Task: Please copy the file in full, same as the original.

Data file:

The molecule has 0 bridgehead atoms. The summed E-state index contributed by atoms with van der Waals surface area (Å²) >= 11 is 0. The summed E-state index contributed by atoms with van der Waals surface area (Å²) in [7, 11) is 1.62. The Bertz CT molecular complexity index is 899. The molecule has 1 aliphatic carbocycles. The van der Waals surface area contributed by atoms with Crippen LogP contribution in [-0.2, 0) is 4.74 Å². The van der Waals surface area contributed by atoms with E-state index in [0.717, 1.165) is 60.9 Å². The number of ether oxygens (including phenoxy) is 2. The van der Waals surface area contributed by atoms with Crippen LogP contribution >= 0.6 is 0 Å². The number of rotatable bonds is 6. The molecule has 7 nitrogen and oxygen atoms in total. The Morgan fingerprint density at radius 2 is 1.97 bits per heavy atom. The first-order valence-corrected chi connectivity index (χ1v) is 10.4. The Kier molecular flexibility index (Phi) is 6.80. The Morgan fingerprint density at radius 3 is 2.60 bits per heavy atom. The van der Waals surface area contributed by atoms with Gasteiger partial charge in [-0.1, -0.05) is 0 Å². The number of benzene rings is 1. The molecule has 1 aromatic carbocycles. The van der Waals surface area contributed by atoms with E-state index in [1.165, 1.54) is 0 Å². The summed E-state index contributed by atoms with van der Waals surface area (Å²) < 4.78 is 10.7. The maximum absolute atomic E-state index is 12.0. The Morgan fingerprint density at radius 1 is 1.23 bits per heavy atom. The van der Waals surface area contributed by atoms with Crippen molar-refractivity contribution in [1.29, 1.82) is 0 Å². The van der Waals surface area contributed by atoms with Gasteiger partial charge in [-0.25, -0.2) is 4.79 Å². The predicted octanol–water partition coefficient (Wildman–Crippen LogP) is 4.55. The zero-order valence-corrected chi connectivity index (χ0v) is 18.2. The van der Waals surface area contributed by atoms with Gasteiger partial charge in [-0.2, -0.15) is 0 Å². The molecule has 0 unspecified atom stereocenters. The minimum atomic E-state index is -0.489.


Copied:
The molecule has 0 bridgehead atoms. The summed E-state index contributed by atoms with van der Waals surface area (Å²) >= 11 is 0. The summed E-state index contributed by atoms with van der Waals surface area (Å²) in [7, 11) is 1.62. The Bertz CT molecular complexity index is 899. The molecule has 1 aliphatic carbocycles. The van der Waals surface area contributed by atoms with Crippen LogP contribution in [-0.2, 0) is 4.74 Å². The van der Waals surface area contributed by atoms with E-state index in [0.717, 1.165) is 60.9 Å². The number of ether oxygens (including phenoxy) is 2. The van der Waals surface area contributed by atoms with Crippen LogP contribution >= 0.6 is 0 Å². The number of rotatable bonds is 6. The molecule has 7 nitrogen and oxygen atoms in total. The Morgan fingerprint density at radius 2 is 1.97 bits per heavy atom. The first-order valence-corrected chi connectivity index (χ1v) is 10.4. The Kier molecular flexibility index (Phi) is 6.80. The Morgan fingerprint density at radius 3 is 2.60 bits per heavy atom. The van der Waals surface area contributed by atoms with Gasteiger partial charge in [-0.1, -0.05) is 0 Å². The number of benzene rings is 1. The molecule has 1 aromatic carbocycles. The van der Waals surface area contributed by atoms with E-state index in [1.165, 1.54) is 0 Å². The summed E-state index contributed by atoms with van der Waals surface area (Å²) < 4.78 is 10.7. The maximum absolute atomic E-state index is 12.0. The Morgan fingerprint density at radius 1 is 1.23 bits per heavy atom. The van der Waals surface area contributed by atoms with Crippen molar-refractivity contribution in [1.29, 1.82) is 0 Å². The van der Waals surface area contributed by atoms with Gasteiger partial charge in [-0.25, -0.2) is 4.79 Å². The predicted octanol–water partition coefficient (Wildman–Crippen LogP) is 4.55. The zero-order valence-corrected chi connectivity index (χ0v) is 18.2. The van der Waals surface area contributed by atoms with Gasteiger partial charge in [-0.2, -0.15) is 0 Å². The molecule has 0 unspecified atom stereocenters. The minimum atomic E-state index is -0.489.